Drivers entering California state are being greeted with fake signs that read anti-immigration rhetoric after California officially becomes a sanctuary state.
Last year legislators in the golden state approved almost 900 bills that Governor Jerry Brown signed into law, most of which took effect on Monday. Among those a new bill passed that will thwart the intervention of federal immigration enforcement and local police.
"These are uncertain times for undocumented Californians and their families, and this bill strikes a balance that will protect public safety, while bringing a measure of comfort to those families who are now living in fear every day,” said Brown while signing the bill. Advocates for the bill argue that the state has over 2 million undocumented immigrants, many of whom fear to report crimes or interacting with police officials in fear of being deported.
Police are no longer able to ask people about their immigration status or participate in federal immigration enforcement actions. Immigration officials will need a warrant to access workplaces or employee records and landlords will be barred from disclosing tenants’ citizenship. The law also prohibits university officials from cooperating with immigration officers.
The signs have been circulating all over social media.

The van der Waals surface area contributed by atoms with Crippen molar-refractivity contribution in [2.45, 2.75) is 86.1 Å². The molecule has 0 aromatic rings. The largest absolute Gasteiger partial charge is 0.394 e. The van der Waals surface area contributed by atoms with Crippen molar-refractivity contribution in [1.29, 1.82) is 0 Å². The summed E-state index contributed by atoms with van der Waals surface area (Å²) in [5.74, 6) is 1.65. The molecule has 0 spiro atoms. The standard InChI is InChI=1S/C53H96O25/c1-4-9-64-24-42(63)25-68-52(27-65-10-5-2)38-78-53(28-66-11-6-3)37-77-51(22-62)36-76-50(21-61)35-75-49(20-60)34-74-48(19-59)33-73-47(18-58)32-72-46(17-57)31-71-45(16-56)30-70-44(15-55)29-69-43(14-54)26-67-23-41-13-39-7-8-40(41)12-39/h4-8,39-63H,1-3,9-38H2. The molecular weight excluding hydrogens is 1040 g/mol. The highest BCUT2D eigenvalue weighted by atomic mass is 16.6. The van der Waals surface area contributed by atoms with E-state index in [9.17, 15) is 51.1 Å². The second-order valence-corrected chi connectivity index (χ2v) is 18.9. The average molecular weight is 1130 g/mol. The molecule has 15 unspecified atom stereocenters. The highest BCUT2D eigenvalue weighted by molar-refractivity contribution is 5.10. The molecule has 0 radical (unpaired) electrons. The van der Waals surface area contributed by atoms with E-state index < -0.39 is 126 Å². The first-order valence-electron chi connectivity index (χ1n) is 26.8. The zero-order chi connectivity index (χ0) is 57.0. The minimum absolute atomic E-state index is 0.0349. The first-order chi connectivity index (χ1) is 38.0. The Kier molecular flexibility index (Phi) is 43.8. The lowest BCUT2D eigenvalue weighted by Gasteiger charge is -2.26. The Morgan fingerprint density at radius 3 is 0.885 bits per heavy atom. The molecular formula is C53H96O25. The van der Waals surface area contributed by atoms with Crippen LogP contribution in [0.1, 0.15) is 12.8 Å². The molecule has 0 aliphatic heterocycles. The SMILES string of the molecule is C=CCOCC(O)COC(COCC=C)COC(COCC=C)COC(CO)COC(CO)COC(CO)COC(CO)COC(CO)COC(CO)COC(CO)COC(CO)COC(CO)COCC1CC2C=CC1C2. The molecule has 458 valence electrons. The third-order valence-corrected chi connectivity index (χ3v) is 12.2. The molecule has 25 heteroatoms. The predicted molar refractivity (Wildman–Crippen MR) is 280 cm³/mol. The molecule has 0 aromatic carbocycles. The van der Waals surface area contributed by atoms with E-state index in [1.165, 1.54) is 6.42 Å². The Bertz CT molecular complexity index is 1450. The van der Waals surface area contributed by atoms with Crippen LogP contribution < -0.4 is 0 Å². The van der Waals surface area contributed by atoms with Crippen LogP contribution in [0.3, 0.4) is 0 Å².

OMG! Look at this sign someone put up on the 15 Freeway between LA and Las Vegas!
— Kambree Kawahine Koa (@KamVTV) January 1, 2018
Oh, wow. Look what started appearing in California just hours after they officially became a 'sanctuary state.' https://t.co/RdQa6P2S4R
— Sarah Palin (@SarahPalinUSA) January 2, 2018
California: The Sanctuary State.
Where Illegal Immigrants, Felons, & MS13 are always welcome.
Afterall, Dem's need the votes! https://t.co/3ZjvEqqiTf
— L.A. Conservative (@MarisaInCali) January 2, 2018
Acting Director of Immigration and Customs Enforcement (ICE), Thomas Homan stated that politicians who run sanctuary cities need to be charged with crimes, claiming that sanctuary city regulations make ICE officials' job impossible.
However, becoming a sanctuary state does not mean that immigrants stop getting deported. ICE officials will still be able to receive information from undocumented people if they have been convicted of a serious crime such as murder, rape, kidnapping, and robbery.